Stalls Offer Tokyo Workers a Fresh Way to Refuel (December 7, 2004)
For many of Japan's office workers, lunchtime involves either squeezing into a
packed restaurant offering limited and relatively cheap meals or eating a bento
boxed lunch at a desk. Workstore Tokyodo Inc., however, aims to offer a more relaxing
and eclectic alternative. The company operates Neo Yatai Mura, or "villages
of neo food stalls," in several spots in central Tokyo. These consist of
clusters of around a half dozen colorfully decorated food stalls parked in open
spaces in office districts, where lunch-goers can relax in alfresco surroundings.
The "villages" offer office workers a chance to refuel both physically
and mentally in preparation for their afternoon's work.
|One of the food-stall "villages"
"We don't really feel like taking food back to our desks to eat, so eating
outside is a change of pace," says one of three female office workers enjoying
Asian bento boxes at one of the stall areas. "We come here from time to time
because it's near our office."
One of the "villages" is located at the Tokyo Sankei Building's Metro
Square, not far from Tokyo Station in the Otemachi district. Another one can be
found a few blocks away at the Tokyo International Forum, in the Marunouchi district.
The stalls offer the usual lunchtime favorites, such as curry with rice, sandwiches,
coffee, soup, and rolled sushi. But also on offer are more exotic dishes, including
a Hawaiian platter, Thai curry, tacos, Vietnamese spring rolls, or Greek-style
kebabs. All main dishes are reasonably priced at around ¥600 ($6 at 100 yen
to the dollar), with a variety of side dishes also available.
The atmosphere tends to be a lot more casual and friendly than at most office-district
restaurants. It is common for stall operators to chat and joke with customers,
and there is sometimes entertainment to go with the food, with performances and
exhibits scheduled at the sites during lunchtime.
|Two of the lunches on offer at the "village"
Stalls serving food and drink are nothing new in Japan. Traditionally, however,
the stalls have been rather rustic nighttime hangouts where customers eat some
ramen noodles or oden
(various foods simmered in stock) accompanied by beer, shochu
(distilled spirits), or sake.
Stalls specializing in serving up lunches - and exotic ones at that - are clearly
an innovation. The stall-village model also differs from the armies of little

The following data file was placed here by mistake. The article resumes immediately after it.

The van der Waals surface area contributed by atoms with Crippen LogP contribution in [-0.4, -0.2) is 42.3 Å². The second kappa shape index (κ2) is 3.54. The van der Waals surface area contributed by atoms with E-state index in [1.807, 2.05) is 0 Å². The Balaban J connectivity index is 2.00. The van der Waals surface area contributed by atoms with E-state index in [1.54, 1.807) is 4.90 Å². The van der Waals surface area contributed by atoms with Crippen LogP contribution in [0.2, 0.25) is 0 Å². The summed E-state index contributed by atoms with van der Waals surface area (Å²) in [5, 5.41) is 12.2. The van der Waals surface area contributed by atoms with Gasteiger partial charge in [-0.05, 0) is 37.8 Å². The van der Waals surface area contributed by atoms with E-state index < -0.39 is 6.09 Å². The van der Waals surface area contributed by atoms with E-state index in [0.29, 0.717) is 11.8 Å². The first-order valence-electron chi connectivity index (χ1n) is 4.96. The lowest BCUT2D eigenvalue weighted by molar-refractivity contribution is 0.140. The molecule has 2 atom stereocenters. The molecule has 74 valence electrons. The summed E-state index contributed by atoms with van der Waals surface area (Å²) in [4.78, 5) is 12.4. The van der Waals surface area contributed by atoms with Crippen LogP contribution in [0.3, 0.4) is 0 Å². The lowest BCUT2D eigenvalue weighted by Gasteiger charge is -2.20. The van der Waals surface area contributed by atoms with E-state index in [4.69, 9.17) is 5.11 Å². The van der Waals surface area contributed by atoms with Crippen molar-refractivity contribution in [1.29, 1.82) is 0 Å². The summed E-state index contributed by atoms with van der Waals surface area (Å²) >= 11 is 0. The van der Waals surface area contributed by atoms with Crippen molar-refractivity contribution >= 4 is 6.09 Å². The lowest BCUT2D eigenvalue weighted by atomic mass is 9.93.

trucks, long a feature of office districts in Japan at lunchtime, which sell prepared
bento boxes. The "village" stall operators,
by contrast, cook and prepare the dishes on the spot, using ranges and other equipment
fitted to their stalls.
The business model offers a number of benefits for those who aspire to run
their own small enterprise. "I chose the yatai
approach because I was attracted by the cheap startup investment and the fact
there are no building-related fixed costs," says stall operator Mikajiri
Ken. Mikajiri left a salaried position in the IT business to run his curry-rice
stall, named South Park, which he parks in front of the Sankei Building. Even
so, as a purveyor of one of Japan's favorite lunchtime dishes, he finds himself
constantly facing stiff competition. "In order to keep my regular customers,
I need to innovate. Still, doing the thinking is part of the fun," he says.
As with the other stall operators, Mikajiri is registered with Workstore Tokyodo.
Plenty of Support for Stall Operators
Under the arrangement between the stall operators and Workstore Tokyodo, the company
takes care of many cumbersome procedures relating to the stalls. For instance,
it ensures that all the stalls operate in line with various government regulations,
including the Food Sanitation Law and the Road Traffic Law.
Also offering support are companies that produce the stalls' colorful decorations,
such as stickers and banners. Thanks to such help, even young people find it easy
to run their own food stall.
It's also easier than in the past for stall operators to set up shop in locations
that receive a lot of human traffic. Whereas in the past such stalls may have
been seen as a nuisance, building management companies now positively welcome
attractions that will draw customers to their areas. One of the stall villages
is located just outside Tokyo's city center in the Nakameguro district, alongside
the Meguro River. Calling itself Midoribashi-mura, it offers customers a ¥100
(about $1) discount after 1:00 p.m.
With their ever-changing menus of freshly prepared, appetizing lunches, the stall
villages are sure to continue gaining popularity among the millions of office
workers that populate the capital on weekdays. It seems that more and more workers
are keen to relax during their lunch breaks, rather than rush.
Copyright (c) 2004 Web Japan. Edited by Japan Echo Inc. based on domestic Japanese news sources. Articles presented here are offered for reference purposes and do not necessarily represent the policy or views of the Japanese Government.
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